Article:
Hugo Hernández-Ojeda
Labor and Employment Partner
Hogan Lovells
Expert Contributor

Is The Outsourcing Reform a Business Change Driver?

By Hugo Hernández-Ojeda | Tue, 08/31/2021 - 09:11

The Labor Reform, which has been enforced in Mexico since April 24, 2021, prohibits outsourcing of personnel in Mexico and includes legal consequences in case of violations of the new subcontracting rules for the employers in the country.

This reform modified several laws in connection with subcontracting matters, including the Federal Labor Law (FLL); the Social Security Law (SLL); the Law of the National Housing Fund Institute for Workers (LINFO); the Federal Fiscal Code; the Income Tax Law; the Value Added Tax Law; and the Federal Law of Public Workers.

Although subcontracting labor structures were prevalent in Mexico for many years and even regulated under the former subcontracting regulation, several outsourcing schemes were also used for the underpayment of taxes and social security contributions, leading to massive tax frauds and reductions of the employee’s lawful compensation (including retirement and housing). Due to the foregoing, under the Labor Reform, subcontracting of personnel is now prohibited.

Subcontracting is defined as when an individual or legal entity provides its own employees for the benefit of another. That is, outsourcing and insourcing structures of personnel, per se, are prohibited as of the entry into force of the Labor Reform. Companies had 90 days to regularize and transfer employees into the operating/contracting parties. This deadline was deferred up to the last day of August 2021, for the employer to regularize their legal situation before the social security and labor authorities.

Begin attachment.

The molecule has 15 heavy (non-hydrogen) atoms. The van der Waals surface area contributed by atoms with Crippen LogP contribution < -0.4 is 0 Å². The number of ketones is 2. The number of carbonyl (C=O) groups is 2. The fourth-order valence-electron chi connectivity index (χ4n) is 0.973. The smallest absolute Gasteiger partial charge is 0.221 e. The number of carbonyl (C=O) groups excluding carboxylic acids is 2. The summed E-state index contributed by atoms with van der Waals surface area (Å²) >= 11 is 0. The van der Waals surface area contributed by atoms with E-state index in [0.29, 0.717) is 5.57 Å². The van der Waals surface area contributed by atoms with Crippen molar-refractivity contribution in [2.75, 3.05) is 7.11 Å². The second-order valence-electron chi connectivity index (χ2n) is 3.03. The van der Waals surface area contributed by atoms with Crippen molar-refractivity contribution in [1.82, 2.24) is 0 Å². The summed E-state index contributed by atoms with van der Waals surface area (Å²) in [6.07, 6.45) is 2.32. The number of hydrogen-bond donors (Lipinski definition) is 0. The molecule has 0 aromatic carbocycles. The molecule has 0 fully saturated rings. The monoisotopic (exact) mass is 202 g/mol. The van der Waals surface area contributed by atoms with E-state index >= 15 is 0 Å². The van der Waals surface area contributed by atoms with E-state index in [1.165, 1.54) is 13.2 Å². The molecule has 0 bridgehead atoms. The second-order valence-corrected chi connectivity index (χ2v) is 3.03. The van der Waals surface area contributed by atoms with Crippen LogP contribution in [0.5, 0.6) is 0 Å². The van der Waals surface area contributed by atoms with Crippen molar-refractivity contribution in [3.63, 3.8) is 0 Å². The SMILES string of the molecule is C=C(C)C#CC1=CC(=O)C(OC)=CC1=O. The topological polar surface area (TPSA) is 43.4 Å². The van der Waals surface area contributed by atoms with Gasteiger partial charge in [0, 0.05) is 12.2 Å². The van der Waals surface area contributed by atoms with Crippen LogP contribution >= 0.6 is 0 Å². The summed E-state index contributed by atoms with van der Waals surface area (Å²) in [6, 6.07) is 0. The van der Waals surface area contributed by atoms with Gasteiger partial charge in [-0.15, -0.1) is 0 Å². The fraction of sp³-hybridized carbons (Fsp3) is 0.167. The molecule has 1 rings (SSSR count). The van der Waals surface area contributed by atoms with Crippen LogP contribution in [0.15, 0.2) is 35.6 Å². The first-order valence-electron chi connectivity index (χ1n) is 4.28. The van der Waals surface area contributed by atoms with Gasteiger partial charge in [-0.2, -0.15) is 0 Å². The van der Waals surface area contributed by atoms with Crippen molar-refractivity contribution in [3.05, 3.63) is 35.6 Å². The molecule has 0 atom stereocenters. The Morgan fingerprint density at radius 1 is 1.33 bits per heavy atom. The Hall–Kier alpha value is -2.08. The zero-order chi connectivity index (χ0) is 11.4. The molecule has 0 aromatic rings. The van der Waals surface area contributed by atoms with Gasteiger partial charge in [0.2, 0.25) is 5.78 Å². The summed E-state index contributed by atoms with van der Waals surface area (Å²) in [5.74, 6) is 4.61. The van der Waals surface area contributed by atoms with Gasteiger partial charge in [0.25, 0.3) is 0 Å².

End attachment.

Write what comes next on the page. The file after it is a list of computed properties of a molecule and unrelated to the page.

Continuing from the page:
Subcontracting of specialized services or work will only be allowed when such services or work are not part of the corporate purpose or main economic activity of the beneficiary of the services, provided that the contractor has the corresponding registration before the Labor Ministry. Joint liability will exist for a contracting party in case of noncompliance of the service provider with its obligations.

The registry platform of the Labor Ministry has been available since May 25, 2021, and current service providers have a hard deadline of 90 days to obtain such registry (extended to Aug. 31, 2021). Service providers must demonstrate compliance with social security and tax obligations to obtain such registry, in addition to providing specific information, including by-laws that specify the specialized services. Specialized services agreements must include the purpose of the services, the register and folio before the Labor Ministry, and the estimated number of personnel involved in the execution of the services. Also, service providers must make available quarterly filings to the Mexican Social Security Institute and the LINFO regarding the agreements executed.

Complementary or shared services or works within the same corporate group will be allowed as long as they are not part of the corporate purpose or the main activity of the company receiving the services, subject to registration before the Labor Ministry. Typical examples of shared services could be IT, HR, treasury and payroll. We highlight that a shared service company must provide services to more than one company within the business group to be permissible.


There are several material consequences for using or benefiting from the subcontracting of personnel or not having the corresponding registration. These are administrative fines of up to 50,000 times the Unit of Measurement and Update (2021, fines of US$224,050), the non-accreditation of value added tax and non-deductibility for income tax purposes of the payments made for such services for tax purposes.